Fat and energy: Science Daily
With ebola going on in the news, if I get a fever, I don’t want me or a doc to have to stop and wonder if it’s ‘just the flu’. And I don’t want to be sitting in a doctor’s waiting room with sick people to get my shot. So I went to the supermarket pharmacy.
It’s, the pharmacist said, the same type as last year’s. Which isn’t the one, as I recall, that gives me laryngitis…funny to say, there is one type of flu vaccine that does. Dunno why. No, this one just makes the arm sore. Jane got tetanus in one arm and a flu shot in the other, and has two sore sides. Me, being stupid, I had the shot in the arm I regularly sleep on. Doh. Won’t do that again.
At any rate I am now flu-proof, or will be in a couple of weeks as the immune response cranks up.
Don’t believe it about ‘teachers never get the flu.’ I swear in my years in classroom, I had the flu. I had respiratory crud. I had gut crud. I lived alone at the time, and there were days I was too sick to stand up long enough to trust with a cooking chore—might leave the burner on. I’ll tell you chicken soup straight from the can with no heating is real yucky.
Then they got the flu vaccine, and I have not had the flu since, tra-la! Some unlucky souls don’t do so well with it, but since I’ve started doing that annually I haven’t even had a winter cold very often—a few sinus infections that started actually with allergy, but not the fevers and sniffles sort of common cold. Which I am also happy to do without.
Pneumonia shot wasn’t so good for me: had it last year and won’t have to have it again for, they say, five years, by which time I hope they have changed the base. I broke out in a massive plaque welt at the injection, really nasty—‘they had to fill out a report for the CDC’ kind of bad welt. So maybe it was the base for the vaccine, and they’ll improve it in five years. That was nasty.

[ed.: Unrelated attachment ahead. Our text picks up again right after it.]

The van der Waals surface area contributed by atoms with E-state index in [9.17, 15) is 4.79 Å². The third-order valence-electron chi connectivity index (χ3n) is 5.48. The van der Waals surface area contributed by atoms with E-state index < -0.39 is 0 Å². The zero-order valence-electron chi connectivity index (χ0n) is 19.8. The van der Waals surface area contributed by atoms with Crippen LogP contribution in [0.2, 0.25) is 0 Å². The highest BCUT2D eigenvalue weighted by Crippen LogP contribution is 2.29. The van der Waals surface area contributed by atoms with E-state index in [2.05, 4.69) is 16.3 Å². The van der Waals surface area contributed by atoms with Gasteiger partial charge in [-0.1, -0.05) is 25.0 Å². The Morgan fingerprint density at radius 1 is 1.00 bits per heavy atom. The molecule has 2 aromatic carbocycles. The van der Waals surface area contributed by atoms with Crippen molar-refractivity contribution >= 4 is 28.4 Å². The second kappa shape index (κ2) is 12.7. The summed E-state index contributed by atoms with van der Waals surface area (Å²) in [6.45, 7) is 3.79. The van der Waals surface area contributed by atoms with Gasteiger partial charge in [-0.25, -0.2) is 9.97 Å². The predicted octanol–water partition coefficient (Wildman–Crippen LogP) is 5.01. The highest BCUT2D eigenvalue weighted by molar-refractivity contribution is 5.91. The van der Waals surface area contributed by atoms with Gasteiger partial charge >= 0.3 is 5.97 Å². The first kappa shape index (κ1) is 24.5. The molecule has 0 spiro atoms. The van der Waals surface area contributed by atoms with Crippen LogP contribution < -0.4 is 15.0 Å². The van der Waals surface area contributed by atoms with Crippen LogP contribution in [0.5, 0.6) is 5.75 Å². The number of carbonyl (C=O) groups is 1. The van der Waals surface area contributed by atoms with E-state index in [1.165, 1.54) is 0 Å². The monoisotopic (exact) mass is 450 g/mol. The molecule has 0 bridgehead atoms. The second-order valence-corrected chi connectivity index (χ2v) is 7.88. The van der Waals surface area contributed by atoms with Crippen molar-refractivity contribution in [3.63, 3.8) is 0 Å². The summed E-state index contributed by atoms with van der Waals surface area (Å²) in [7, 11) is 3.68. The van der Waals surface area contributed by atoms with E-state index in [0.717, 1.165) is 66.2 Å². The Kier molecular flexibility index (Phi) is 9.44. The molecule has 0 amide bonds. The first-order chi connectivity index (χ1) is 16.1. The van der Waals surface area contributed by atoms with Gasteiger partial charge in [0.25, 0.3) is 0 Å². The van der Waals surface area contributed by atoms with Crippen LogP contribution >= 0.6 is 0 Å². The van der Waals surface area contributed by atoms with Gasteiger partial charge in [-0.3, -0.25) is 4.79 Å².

Flu shot looks to be maybe 3 days of heat and soreness in the arm, no laryngitis—good thing.
A regular car can do it.
But Jane’s car was dead too, from the time we knocked the trickle charger off the ledge. It gets better.
Triple-A comes out, hooks up, says Jane’s battery is iffy, but maybe just needs a charge. We get it going.
We drag out the Prius manual and find no, do not open the back battery pack, which is a monstrous lot of volts. Go to the hood, take the black plastic cover off the terminal which itself has a red plus cap on it, rectangular. OK.
We jump it, no problem. Guy thinks it’s charged.
Jane has a doc’s checkup (routine) for the morning, so I go out to double check.
Both cars, dead as mackerels on a sunny beach.
I call AAA again, (that’s the American Automobile Association) and out comes the same guy who’d been called to a neighboring town and took most of an hour getting to us…
Well, we pull Jane’s battery, and funny thing, though it had been sold to about in 2012, the sticker on it says 2009. This is not amusing. We are going to have a conversation with AAA.
So that gets replaced. And we can’t complete the sale because Jane has to find her new license plates. Which she does.
Then we jump the Prius again, and it takes.
SO we end up…